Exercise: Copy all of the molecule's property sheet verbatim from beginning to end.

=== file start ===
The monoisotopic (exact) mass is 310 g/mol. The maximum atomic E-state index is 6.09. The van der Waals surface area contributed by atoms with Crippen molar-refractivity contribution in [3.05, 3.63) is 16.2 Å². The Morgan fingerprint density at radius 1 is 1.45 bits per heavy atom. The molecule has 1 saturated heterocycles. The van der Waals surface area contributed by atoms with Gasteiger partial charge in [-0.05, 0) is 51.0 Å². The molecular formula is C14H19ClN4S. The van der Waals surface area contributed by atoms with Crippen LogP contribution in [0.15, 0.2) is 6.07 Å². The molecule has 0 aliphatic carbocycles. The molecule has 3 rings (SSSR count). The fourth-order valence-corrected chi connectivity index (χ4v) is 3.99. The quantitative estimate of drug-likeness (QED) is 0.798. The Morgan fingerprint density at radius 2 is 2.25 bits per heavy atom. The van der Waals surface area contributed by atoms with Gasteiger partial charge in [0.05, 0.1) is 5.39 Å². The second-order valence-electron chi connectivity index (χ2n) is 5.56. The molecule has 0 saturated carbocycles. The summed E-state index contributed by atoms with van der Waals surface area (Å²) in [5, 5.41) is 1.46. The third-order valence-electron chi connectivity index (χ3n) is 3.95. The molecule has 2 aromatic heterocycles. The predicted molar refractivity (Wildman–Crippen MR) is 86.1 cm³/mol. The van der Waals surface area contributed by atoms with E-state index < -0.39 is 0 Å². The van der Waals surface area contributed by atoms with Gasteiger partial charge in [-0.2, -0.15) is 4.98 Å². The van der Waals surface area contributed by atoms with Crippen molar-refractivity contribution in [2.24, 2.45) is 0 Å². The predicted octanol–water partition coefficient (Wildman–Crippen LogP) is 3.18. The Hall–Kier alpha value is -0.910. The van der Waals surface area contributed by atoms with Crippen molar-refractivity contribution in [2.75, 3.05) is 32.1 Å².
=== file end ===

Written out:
The monoisotopic (exact) mass is 310 g/mol. The maximum atomic E-state index is 6.09. The van der Waals surface area contributed by atoms with Crippen molar-refractivity contribution in [3.05, 3.63) is 16.2 Å². The Morgan fingerprint density at radius 1 is 1.45 bits per heavy atom. The molecule has 1 saturated heterocycles. The van der Waals surface area contributed by atoms with Gasteiger partial charge in [-0.05, 0) is 51.0 Å². The molecular formula is C14H19ClN4S. The van der Waals surface area contributed by atoms with Crippen LogP contribution in [0.15, 0.2) is 6.07 Å². The molecule has 0 aliphatic carbocycles. The molecule has 3 rings (SSSR count). The fourth-order valence-corrected chi connectivity index (χ4v) is 3.99. The quantitative estimate of drug-likeness (QED) is 0.798. The Morgan fingerprint density at radius 2 is 2.25 bits per heavy atom. The van der Waals surface area contributed by atoms with Gasteiger partial charge in [0.05, 0.1) is 5.39 Å². The second-order valence-electron chi connectivity index (χ2n) is 5.56. The molecule has 0 saturated carbocycles. The summed E-state index contributed by atoms with van der Waals surface area (Å²) in [5, 5.41) is 1.46. The third-order valence-electron chi connectivity index (χ3n) is 3.95. The molecule has 2 aromatic heterocycles. The predicted molar refractivity (Wildman–Crippen MR) is 86.1 cm³/mol. The van der Waals surface area contributed by atoms with E-state index < -0.39 is 0 Å². The van der Waals surface area contributed by atoms with Gasteiger partial charge in [-0.2, -0.15) is 4.98 Å². The van der Waals surface area contributed by atoms with Crippen molar-refractivity contribution in [2.24, 2.45) is 0 Å². The predicted octanol–water partition coefficient (Wildman–Crippen LogP) is 3.18. The Hall–Kier alpha value is -0.910. The van der Waals surface area contributed by atoms with Crippen molar-refractivity contribution in [2.75, 3.05) is 32.1 Å².